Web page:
A unique structural material composed of cellular metals that can heal; a property useful for recovery of material and strength along the path(s) of stress in the structural member.
This healing cellular metal is a new structural material that can continuously self-repair cracks and redistribute cellular materials within itself at room temperature. This material is capable of reinforcing itself through the path of stress within the member while under standard conditions.
There is an increasing demand for greater reliability and longevity in load-bearing structures. Often failure of these structures could endanger lives and are increasingly too costly to repair. Additionally, additive manufacturing has enabled parts with complex shapes, but repairing these parts is very difficult using conventional technologies. There has always been a need and a vision of the future which includes structures with the ability to heal. Research efforts in healing materials have been largely based on polymeric and ceramic based composites with very little discussion of metallic-based healing materials.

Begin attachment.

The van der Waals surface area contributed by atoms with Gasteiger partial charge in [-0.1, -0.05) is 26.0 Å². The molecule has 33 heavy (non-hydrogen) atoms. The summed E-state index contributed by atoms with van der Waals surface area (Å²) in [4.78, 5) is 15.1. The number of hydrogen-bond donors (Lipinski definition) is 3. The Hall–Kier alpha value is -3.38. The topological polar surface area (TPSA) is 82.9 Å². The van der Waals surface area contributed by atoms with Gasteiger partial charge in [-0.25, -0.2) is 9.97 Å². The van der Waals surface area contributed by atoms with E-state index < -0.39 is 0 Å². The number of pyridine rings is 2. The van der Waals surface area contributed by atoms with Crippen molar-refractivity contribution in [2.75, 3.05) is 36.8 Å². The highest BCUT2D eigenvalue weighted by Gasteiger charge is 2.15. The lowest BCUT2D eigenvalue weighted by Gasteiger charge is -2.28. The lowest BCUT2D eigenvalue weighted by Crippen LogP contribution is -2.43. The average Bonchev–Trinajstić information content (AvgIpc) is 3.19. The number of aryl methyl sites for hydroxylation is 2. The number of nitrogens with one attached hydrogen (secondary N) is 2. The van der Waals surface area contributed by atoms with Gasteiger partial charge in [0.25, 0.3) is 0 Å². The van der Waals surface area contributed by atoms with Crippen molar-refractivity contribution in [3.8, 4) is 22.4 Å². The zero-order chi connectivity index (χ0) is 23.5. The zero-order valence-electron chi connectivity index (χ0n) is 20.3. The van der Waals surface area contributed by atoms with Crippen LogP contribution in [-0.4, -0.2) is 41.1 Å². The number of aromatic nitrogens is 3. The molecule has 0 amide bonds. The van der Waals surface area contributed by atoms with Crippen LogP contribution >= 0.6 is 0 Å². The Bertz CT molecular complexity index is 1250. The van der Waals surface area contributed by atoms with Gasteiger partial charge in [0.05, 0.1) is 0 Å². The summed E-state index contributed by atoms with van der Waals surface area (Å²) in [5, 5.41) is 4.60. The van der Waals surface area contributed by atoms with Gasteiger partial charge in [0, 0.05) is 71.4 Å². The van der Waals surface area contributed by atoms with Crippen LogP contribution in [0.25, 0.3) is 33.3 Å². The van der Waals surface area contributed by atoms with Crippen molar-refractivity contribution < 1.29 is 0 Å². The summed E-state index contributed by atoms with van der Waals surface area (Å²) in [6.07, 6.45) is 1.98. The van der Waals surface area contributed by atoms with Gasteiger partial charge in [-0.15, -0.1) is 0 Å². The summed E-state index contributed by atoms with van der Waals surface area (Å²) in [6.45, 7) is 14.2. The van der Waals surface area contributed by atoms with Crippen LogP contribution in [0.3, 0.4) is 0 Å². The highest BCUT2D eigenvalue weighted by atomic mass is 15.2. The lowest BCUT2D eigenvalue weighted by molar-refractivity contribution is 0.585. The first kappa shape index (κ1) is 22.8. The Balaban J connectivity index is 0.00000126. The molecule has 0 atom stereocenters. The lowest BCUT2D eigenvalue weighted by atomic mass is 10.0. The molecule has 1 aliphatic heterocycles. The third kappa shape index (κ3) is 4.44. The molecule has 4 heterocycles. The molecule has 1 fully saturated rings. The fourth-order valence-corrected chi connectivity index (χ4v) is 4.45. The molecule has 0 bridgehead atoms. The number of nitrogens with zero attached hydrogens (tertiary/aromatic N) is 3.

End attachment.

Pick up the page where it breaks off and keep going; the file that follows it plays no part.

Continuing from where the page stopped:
This material is a new class of metallic structural members that:
- can be healed at room temperature in response to catastrophic failure;
- strengthen areas that experience loads near their yield to prevent future failure; or
- modulate the stiffness of structural member.
These capabilities can be built into a new or currently used structural member or developed as a repair process where they member is removed, healed, and reinstalled.
The healing and reinforcing properties are enabled by a cellular metal infiltrated with an electrolyte. Upon applying a voltage to the metal, additional metal is electroplated to heal or strengthen the desired area. The target area and healing capability can be controlled using a tunable insulating coating on the conductive metal. The cellular nature of the structural member is required and facilitates metal transport from other areas of the material to the area that needs reinforcement, thus, enabling a faster mass-transport process at room temperature.
The inventors used cellular metal for the study